This tutorial (case study) is built using R and the Mapbox api.

In this case study, you will find the trade area available for the CSUB community and identify logistics solutions (e.g.,last-mile delivery solutions) or retail opportunities using Mapbox.

You can do more with Mapbox. For instance, Uber is partnering with Mapbox to design its advanced API ecosystems.

“Collaborating on open-source projects can build relationships between companies in the context of pure engineering, where individuals contribute to making software work better, not only benefitting the individual companies involved, but anyone else who might have a use for the tool.” -Nicolas Garcia Belmonte, Head of Visualization at Uber

Mapbox + - Partnering with Uber to bring advanced data visualization to our developer community

see which companies are using R

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Installing packages and dependencies

To get started with mapboxapi, you’ll need to first install some packages. mapboxapi was just released to CRAN this week, so we can install with install.packages():

install.packages("mapboxapi", dependencies = TRUE)

If you’ve been working with R Spatial packages before, installation should go smoothly. If you are new to R/R Spatial, you may need to do some configuration prior to successful installation of the package. mapboxapi depends heavily on the sf package for spatial data processing in R. On Ubuntu, use the following commands in a terminal to install required dependencies:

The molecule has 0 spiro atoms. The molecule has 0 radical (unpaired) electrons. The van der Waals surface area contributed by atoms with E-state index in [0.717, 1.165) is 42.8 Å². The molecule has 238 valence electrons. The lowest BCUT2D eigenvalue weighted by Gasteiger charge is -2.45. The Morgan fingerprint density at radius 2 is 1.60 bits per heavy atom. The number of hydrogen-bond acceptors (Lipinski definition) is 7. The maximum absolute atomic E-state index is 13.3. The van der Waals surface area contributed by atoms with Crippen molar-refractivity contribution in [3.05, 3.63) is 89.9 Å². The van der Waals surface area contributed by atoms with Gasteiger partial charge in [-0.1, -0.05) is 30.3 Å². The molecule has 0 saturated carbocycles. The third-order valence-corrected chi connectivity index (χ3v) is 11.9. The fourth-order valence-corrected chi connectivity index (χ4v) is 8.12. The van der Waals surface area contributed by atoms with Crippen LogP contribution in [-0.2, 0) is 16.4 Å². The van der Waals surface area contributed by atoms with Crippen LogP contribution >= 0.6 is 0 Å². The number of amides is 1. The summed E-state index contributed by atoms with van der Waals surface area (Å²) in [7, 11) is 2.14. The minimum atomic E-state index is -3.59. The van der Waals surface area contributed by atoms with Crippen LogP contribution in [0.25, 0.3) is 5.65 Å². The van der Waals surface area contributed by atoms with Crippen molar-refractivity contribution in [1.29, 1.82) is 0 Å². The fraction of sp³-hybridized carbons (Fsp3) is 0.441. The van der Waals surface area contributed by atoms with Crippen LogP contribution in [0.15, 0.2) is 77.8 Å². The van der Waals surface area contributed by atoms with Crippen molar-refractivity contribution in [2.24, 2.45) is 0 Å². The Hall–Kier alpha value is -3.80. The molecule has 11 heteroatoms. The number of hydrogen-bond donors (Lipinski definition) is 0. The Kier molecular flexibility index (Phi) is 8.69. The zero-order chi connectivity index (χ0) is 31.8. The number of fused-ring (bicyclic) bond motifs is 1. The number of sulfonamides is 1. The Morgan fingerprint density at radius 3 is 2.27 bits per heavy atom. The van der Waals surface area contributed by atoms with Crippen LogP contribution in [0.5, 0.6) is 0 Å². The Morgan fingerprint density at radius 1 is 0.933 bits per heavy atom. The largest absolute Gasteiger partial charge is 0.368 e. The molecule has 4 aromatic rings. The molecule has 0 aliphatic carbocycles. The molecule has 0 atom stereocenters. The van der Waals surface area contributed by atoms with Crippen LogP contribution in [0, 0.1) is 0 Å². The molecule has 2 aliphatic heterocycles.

sudo add-apt-repository ppa:ubuntugis/ubuntugis-unstable
sudo apt-get update
sudo apt-get install -y libudunits2-dev libgdal-dev libgeos-dev libproj-dev

mapboxapi also uses the protolite package for interacting with Mapbox vector tiles and the magick package for image processing and display. On Ubuntu, install dependencies with:

sudo apt-get install -y libprotobuf-dev protobuf-compiler libmagick++-dev

Instructions for other Linux distributions can be found on the package websites linked above.

To run all of the examples in this workshop, you’ll also need to install the following packages that don’t get picked up as mapboxapi dependencies:

install.packages(c("shiny", "fasterize", "tidycensus", "tidyverse"))

Setting up your Mapbox account

Before we get started using Mapbox services in R, you’ll need a valid Mapbox account with an access token. Fortunately, Mapbox has generously provided a coupon code for you to use as workshop participants. To set up your account, visit to establish an account - all you need to provide is an email address to sign up! Fill out the form and verify your account through the email Mapbox sends you; you’ll be taken directly to your Mapbox account dashboard page.

Note the “default public token” that appears on your screen - you’ll come back to this page in a moment. First, look to the right side of your screen and click “View billing.” This is where Mapbox will handle your billing information. Nothing you’ll do today will be intensive enough to incur charges - but your next three months of work will be covered by the coupons Mapbox has provided to this workshop. Scroll down and enter the coupon code you’ve received in the appropriate box, then click Add. Once you’ve entered your coupon code, return to your Mapbox dashboard. Copy the access token that appears on your screen to your clipboard, then return to R.

Loading mapboxapi and setting your access token

All features in mapboxapi require a valid Mapbox access token to work. Now that you have yours in hand, you can set yours up! Load the mapboxapi package and install your token as follows:

my_token <- "pk.eyJ1IjoieWZlZGVyc3BpZWwiLCJhIjoiY2toczU0cGxrMDlvejJ4bXRmNTdjenA4MCJ9.pwBvaHJvIRlpxh1988gEUw"

mb_access_token(my_token, install = TRUE)

The optional argument install = TRUE saves the token to your .Renviron, allowing you to use mapboxapi functions in the future without having to worry about setting your token. To use this feature, restart your R session.